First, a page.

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"CONSERVATIVE"
con.ser.va.tive

    Pronunciation: k&n-'s&r-v&-tiv
    Function: adjective
    Date: 14th century
    1 : PRESERVATIVE
    2    a : of or relating to a philosophy of conservatism
          b: capitalized : of or constituting a political party professing the principles of conservatism: as (1) : of or constituting a party of the United Kingdom advocating support of established institutions (2) : PROGRESSIVE CONSERVATIVE
    3 a : tending or disposed to maintain existing views, conditions, or institutions : TRADITIONAL b : marked by moderation or caution c : marked by or relating to traditional norms of taste, elegance, style, or manners
    4 : of or relating to Conservative Judaism

CONSERVATIVE \Con*serv"a*tive\, a. [Cf. F. conservatif.]
    1. Having power to preserve in a safe of entire state, or from loss, waste, or injury; preservative.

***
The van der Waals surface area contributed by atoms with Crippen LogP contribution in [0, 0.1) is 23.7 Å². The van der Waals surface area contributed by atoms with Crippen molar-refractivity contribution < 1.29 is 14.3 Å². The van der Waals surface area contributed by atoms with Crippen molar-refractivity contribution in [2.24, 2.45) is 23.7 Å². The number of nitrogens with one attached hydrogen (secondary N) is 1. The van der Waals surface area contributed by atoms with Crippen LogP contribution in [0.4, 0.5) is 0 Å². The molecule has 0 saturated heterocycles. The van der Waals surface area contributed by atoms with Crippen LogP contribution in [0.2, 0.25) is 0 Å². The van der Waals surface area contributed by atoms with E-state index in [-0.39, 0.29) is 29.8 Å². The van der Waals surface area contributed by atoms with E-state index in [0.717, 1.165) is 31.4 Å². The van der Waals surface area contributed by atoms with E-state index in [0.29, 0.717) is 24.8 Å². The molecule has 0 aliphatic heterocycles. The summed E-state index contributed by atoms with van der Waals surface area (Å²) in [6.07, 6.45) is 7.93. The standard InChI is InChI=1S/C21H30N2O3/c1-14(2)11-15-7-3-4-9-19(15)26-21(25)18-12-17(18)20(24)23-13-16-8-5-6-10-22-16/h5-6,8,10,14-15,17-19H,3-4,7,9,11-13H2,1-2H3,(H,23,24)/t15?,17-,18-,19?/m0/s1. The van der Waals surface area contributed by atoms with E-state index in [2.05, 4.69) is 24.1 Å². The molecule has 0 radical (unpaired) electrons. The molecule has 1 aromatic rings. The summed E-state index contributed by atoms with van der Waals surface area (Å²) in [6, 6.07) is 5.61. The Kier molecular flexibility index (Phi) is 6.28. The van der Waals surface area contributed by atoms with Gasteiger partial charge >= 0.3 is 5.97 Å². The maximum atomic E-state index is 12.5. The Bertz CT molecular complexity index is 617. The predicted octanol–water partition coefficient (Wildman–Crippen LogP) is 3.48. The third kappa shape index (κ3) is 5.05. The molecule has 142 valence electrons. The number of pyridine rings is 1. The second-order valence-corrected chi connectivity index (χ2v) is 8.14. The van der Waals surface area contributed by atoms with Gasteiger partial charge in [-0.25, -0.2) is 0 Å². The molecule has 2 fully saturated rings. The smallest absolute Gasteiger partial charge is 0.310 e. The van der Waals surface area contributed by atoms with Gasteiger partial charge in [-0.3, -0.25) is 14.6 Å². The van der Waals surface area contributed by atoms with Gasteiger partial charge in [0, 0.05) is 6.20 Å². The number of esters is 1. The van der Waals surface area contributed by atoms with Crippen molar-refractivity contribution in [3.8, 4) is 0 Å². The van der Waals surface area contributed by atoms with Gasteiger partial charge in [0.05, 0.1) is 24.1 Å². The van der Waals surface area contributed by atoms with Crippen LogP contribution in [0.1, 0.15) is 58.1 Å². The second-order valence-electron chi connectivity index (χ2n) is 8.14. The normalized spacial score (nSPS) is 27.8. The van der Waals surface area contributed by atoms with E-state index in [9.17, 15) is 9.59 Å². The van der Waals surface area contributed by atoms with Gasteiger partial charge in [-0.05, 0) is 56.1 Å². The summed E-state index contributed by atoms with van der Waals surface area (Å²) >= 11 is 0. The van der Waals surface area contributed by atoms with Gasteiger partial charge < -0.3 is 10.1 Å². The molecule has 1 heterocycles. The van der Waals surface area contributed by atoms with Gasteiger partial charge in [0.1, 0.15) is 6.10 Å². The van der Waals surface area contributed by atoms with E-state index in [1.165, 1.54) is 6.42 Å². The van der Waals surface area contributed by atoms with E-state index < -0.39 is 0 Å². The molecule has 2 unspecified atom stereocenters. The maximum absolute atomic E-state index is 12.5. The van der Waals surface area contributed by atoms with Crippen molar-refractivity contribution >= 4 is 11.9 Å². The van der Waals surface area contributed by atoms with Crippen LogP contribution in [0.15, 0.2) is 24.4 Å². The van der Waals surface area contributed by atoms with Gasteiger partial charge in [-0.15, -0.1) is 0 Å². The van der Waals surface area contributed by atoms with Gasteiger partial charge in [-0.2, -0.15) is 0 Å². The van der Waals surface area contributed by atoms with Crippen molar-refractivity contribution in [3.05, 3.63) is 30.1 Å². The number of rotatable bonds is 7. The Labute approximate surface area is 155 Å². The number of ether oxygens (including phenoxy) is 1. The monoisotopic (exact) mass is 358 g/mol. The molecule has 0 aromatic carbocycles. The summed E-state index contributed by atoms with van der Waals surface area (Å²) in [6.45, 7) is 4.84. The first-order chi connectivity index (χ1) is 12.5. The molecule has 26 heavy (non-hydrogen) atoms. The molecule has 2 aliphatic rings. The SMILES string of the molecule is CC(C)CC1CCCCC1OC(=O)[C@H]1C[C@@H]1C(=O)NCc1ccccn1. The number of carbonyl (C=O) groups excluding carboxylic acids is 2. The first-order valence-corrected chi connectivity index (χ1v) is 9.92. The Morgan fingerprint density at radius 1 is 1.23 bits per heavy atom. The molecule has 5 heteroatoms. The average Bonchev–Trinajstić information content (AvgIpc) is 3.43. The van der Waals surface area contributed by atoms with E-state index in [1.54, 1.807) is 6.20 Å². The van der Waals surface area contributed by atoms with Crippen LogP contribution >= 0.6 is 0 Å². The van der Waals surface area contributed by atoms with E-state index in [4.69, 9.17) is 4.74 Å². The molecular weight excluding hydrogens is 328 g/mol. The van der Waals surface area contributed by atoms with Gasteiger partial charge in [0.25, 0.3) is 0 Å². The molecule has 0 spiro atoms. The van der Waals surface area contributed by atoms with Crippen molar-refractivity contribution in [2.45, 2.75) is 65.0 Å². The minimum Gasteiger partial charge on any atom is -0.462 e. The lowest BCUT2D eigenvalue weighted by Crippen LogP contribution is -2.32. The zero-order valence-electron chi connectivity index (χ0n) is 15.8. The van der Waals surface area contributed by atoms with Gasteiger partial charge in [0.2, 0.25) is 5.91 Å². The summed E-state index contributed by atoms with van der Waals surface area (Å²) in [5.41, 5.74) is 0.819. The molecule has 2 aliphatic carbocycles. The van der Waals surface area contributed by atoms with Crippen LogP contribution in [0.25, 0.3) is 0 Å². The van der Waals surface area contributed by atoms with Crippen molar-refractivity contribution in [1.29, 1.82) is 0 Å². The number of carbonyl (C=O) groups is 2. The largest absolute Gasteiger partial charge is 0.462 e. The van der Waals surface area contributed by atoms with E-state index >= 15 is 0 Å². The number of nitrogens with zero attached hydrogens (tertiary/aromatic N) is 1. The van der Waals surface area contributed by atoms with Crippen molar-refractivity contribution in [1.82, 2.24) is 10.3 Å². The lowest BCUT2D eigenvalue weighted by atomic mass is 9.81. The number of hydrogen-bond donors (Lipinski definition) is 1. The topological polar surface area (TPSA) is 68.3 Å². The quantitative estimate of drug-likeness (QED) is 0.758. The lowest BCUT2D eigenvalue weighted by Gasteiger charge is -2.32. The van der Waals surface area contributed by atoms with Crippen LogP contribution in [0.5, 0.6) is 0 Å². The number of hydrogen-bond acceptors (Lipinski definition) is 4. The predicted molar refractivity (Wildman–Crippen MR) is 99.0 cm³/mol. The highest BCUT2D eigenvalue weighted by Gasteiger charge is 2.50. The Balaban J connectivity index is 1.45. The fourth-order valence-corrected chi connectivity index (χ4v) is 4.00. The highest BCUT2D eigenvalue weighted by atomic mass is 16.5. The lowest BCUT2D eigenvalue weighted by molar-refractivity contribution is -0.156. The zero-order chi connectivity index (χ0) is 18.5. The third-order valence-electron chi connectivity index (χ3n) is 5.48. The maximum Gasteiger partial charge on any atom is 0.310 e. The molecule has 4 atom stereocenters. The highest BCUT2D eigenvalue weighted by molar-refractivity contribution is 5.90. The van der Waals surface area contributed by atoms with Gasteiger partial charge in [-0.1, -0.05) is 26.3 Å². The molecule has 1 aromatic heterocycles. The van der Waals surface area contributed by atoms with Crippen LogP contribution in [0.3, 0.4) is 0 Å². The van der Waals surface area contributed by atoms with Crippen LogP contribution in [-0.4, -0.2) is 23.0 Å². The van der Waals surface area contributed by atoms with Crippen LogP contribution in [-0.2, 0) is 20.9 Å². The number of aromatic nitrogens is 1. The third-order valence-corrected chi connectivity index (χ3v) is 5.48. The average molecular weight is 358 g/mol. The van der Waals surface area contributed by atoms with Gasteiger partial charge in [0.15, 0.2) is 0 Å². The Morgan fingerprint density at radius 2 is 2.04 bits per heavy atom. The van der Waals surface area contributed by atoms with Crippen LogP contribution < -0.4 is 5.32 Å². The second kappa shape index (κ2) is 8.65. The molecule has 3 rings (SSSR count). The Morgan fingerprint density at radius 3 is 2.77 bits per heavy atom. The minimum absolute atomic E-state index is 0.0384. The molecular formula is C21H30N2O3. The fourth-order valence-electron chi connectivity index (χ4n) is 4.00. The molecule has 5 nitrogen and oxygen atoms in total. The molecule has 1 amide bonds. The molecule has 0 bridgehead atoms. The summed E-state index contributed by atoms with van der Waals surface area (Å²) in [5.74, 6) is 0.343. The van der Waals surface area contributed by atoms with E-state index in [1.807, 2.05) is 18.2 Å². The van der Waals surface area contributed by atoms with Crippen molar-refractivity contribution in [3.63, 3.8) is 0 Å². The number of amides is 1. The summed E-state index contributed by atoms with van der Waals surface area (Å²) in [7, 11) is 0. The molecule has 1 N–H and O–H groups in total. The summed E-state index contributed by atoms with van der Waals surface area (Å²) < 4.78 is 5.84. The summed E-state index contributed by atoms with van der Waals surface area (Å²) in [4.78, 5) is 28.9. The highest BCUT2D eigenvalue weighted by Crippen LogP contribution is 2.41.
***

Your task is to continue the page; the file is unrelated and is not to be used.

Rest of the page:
Source: Webster's Revised Unabridged Dictionary, © 1996, 1998 MICRA, Inc.

 CONSERVATIVE \Con*serv"a*tive\, n.
    1. One who, or that which, preserves from ruin, injury, innovation, or radical change; a preserver; a conserver.  "The Holy Spirit is the great conservative of the new life." --Jer. Taylor.
    2. One who desires to maintain existing institutions and customs; also, one who holds moderate opinions in politics; -- opposed to revolutionary or radical.
    3. (Eng. Hist.) A member of the Conservative party.

            Source: Webster's Revised Unabridged Dictionary, © 1996, 1998 MICRA, Inc.

 CONSERVATIVE adj.
    1: resistant to change [ant: liberal]
    2: opposed to liberal reforms
    3: avoiding excess; "a conservative estimate" [syn: cautious]
    4: unimaginatively conventional; "a colorful character in the buttoned-down, dull-gray world of business"- Newsweek [syn: button-down, buttoned-down]
    5: conforming to the standards and conventions of the middle class; "a bourgeois mentality" [syn: bourgeois, materialistic]
    n : a person who has conservative ideas or opinions [syn: conservativist] [ant: liberal]
            Source: WordNet ® 1.6, © 1997 Princeton University

con·ser·va·tive (kn-sûrv-tv) adj.
    1. Favoring traditional views and values; tending to oppose change.